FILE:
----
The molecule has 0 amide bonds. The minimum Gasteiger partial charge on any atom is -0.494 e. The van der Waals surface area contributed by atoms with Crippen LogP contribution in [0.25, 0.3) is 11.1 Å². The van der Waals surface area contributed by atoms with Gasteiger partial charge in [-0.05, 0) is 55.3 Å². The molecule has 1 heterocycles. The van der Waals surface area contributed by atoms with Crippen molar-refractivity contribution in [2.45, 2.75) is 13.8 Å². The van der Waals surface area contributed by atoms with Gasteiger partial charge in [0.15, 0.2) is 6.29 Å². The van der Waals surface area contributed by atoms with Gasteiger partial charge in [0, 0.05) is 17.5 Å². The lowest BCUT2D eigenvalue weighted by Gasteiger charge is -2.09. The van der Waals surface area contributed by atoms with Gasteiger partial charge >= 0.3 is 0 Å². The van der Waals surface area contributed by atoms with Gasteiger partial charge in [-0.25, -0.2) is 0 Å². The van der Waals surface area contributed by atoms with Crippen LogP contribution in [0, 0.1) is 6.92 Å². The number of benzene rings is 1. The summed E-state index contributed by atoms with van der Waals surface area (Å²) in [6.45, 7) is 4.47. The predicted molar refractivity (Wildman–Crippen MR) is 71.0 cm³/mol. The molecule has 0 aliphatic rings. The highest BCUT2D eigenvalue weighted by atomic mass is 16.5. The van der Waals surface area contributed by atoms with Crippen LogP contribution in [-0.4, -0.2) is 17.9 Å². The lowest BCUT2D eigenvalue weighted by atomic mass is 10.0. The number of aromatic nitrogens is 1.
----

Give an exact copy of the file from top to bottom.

The molecule has 0 amide bonds. The minimum Gasteiger partial charge on any atom is -0.494 e. The van der Waals surface area contributed by atoms with Crippen LogP contribution in [0.25, 0.3) is 11.1 Å². The van der Waals surface area contributed by atoms with Gasteiger partial charge in [-0.05, 0) is 55.3 Å². The molecule has 1 heterocycles. The van der Waals surface area contributed by atoms with Crippen molar-refractivity contribution in [2.45, 2.75) is 13.8 Å². The van der Waals surface area contributed by atoms with Gasteiger partial charge in [0.15, 0.2) is 6.29 Å². The van der Waals surface area contributed by atoms with Gasteiger partial charge in [0, 0.05) is 17.5 Å². The lowest BCUT2D eigenvalue weighted by Gasteiger charge is -2.09. The van der Waals surface area contributed by atoms with Gasteiger partial charge >= 0.3 is 0 Å². The van der Waals surface area contributed by atoms with Gasteiger partial charge in [-0.25, -0.2) is 0 Å². The van der Waals surface area contributed by atoms with Crippen LogP contribution in [0, 0.1) is 6.92 Å². The number of benzene rings is 1. The summed E-state index contributed by atoms with van der Waals surface area (Å²) in [6.45, 7) is 4.47. The predicted molar refractivity (Wildman–Crippen MR) is 71.0 cm³/mol. The molecule has 0 aliphatic rings. The highest BCUT2D eigenvalue weighted by atomic mass is 16.5. The van der Waals surface area contributed by atoms with Crippen LogP contribution in [-0.4, -0.2) is 17.9 Å². The lowest BCUT2D eigenvalue weighted by atomic mass is 10.0. The number of aromatic nitrogens is 1.